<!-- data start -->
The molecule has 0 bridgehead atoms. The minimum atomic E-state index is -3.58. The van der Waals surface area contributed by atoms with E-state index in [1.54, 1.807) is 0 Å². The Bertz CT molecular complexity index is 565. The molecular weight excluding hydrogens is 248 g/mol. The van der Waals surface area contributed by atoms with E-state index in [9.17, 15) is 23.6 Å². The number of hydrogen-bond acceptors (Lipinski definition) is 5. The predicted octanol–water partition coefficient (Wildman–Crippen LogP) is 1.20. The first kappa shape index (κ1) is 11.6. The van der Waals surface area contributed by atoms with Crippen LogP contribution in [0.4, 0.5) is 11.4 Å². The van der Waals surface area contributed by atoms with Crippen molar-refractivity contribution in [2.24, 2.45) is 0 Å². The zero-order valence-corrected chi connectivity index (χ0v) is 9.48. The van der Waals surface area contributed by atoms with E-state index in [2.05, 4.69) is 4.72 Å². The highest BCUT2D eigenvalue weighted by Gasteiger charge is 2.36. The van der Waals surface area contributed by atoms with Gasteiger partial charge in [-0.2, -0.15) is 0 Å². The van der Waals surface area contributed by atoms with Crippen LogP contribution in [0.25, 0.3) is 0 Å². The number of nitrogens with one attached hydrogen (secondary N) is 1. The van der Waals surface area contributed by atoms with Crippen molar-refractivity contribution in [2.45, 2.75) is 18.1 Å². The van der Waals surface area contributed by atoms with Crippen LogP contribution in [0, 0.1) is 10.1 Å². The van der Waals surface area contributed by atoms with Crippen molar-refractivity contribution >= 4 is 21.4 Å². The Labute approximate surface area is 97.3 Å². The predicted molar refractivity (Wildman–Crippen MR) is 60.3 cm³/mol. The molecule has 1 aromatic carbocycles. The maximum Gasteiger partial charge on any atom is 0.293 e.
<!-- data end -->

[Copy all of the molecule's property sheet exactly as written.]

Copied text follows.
The molecule has 0 bridgehead atoms. The minimum atomic E-state index is -3.58. The van der Waals surface area contributed by atoms with E-state index in [1.54, 1.807) is 0 Å². The Bertz CT molecular complexity index is 565. The molecular weight excluding hydrogens is 248 g/mol. The van der Waals surface area contributed by atoms with E-state index in [9.17, 15) is 23.6 Å². The number of hydrogen-bond acceptors (Lipinski definition) is 5. The predicted octanol–water partition coefficient (Wildman–Crippen LogP) is 1.20. The first kappa shape index (κ1) is 11.6. The van der Waals surface area contributed by atoms with Crippen LogP contribution in [0.4, 0.5) is 11.4 Å². The van der Waals surface area contributed by atoms with Crippen molar-refractivity contribution in [2.24, 2.45) is 0 Å². The zero-order valence-corrected chi connectivity index (χ0v) is 9.48. The van der Waals surface area contributed by atoms with E-state index in [2.05, 4.69) is 4.72 Å². The highest BCUT2D eigenvalue weighted by Gasteiger charge is 2.36. The van der Waals surface area contributed by atoms with Gasteiger partial charge in [-0.2, -0.15) is 0 Å². The van der Waals surface area contributed by atoms with Crippen LogP contribution in [0.25, 0.3) is 0 Å². The number of nitrogens with one attached hydrogen (secondary N) is 1. The van der Waals surface area contributed by atoms with Crippen molar-refractivity contribution in [2.45, 2.75) is 18.1 Å². The van der Waals surface area contributed by atoms with Crippen LogP contribution in [0, 0.1) is 10.1 Å². The van der Waals surface area contributed by atoms with Crippen molar-refractivity contribution >= 4 is 21.4 Å². The Labute approximate surface area is 97.3 Å². The predicted molar refractivity (Wildman–Crippen MR) is 60.3 cm³/mol. The molecule has 1 aromatic carbocycles. The maximum Gasteiger partial charge on any atom is 0.293 e.